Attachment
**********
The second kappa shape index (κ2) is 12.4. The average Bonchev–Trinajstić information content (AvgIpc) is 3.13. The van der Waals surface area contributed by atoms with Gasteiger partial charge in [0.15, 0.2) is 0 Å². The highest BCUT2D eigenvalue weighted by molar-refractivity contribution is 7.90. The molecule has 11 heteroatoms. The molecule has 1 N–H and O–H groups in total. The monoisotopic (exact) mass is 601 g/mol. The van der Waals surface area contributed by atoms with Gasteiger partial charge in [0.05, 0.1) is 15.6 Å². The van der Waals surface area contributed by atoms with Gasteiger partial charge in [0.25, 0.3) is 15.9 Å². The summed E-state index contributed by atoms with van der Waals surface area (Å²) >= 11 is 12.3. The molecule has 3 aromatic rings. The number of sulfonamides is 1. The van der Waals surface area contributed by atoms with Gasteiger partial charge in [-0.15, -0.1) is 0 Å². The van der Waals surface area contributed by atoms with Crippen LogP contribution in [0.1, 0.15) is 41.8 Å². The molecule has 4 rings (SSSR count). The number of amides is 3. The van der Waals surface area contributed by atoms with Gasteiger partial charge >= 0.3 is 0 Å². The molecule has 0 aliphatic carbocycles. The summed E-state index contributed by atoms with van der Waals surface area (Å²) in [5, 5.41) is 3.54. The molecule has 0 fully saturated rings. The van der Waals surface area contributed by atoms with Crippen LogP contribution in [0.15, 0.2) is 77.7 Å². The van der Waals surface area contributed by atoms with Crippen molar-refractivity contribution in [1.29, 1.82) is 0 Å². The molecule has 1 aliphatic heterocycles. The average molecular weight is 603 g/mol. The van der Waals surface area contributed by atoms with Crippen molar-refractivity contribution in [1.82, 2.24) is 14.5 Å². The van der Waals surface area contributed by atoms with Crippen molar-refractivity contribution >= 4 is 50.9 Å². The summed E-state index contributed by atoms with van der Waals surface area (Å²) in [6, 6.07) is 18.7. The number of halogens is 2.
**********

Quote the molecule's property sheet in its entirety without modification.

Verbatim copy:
The second kappa shape index (κ2) is 12.4. The average Bonchev–Trinajstić information content (AvgIpc) is 3.13. The van der Waals surface area contributed by atoms with Gasteiger partial charge in [0.15, 0.2) is 0 Å². The highest BCUT2D eigenvalue weighted by molar-refractivity contribution is 7.90. The molecule has 11 heteroatoms. The molecule has 1 N–H and O–H groups in total. The monoisotopic (exact) mass is 601 g/mol. The van der Waals surface area contributed by atoms with Gasteiger partial charge in [0.05, 0.1) is 15.6 Å². The van der Waals surface area contributed by atoms with Gasteiger partial charge in [0.25, 0.3) is 15.9 Å². The summed E-state index contributed by atoms with van der Waals surface area (Å²) >= 11 is 12.3. The molecule has 3 aromatic rings. The number of sulfonamides is 1. The van der Waals surface area contributed by atoms with Gasteiger partial charge in [-0.15, -0.1) is 0 Å². The van der Waals surface area contributed by atoms with Crippen LogP contribution in [0.1, 0.15) is 41.8 Å². The molecule has 4 rings (SSSR count). The number of amides is 3. The van der Waals surface area contributed by atoms with Gasteiger partial charge >= 0.3 is 0 Å². The molecule has 0 aliphatic carbocycles. The summed E-state index contributed by atoms with van der Waals surface area (Å²) in [5, 5.41) is 3.54. The molecule has 0 fully saturated rings. The van der Waals surface area contributed by atoms with Crippen LogP contribution in [0.15, 0.2) is 77.7 Å². The van der Waals surface area contributed by atoms with Crippen molar-refractivity contribution in [1.29, 1.82) is 0 Å². The molecule has 1 aliphatic heterocycles. The average molecular weight is 603 g/mol. The van der Waals surface area contributed by atoms with Crippen molar-refractivity contribution in [1.82, 2.24) is 14.5 Å². The van der Waals surface area contributed by atoms with Crippen molar-refractivity contribution >= 4 is 50.9 Å². The summed E-state index contributed by atoms with van der Waals surface area (Å²) in [6, 6.07) is 18.7. The number of halogens is 2.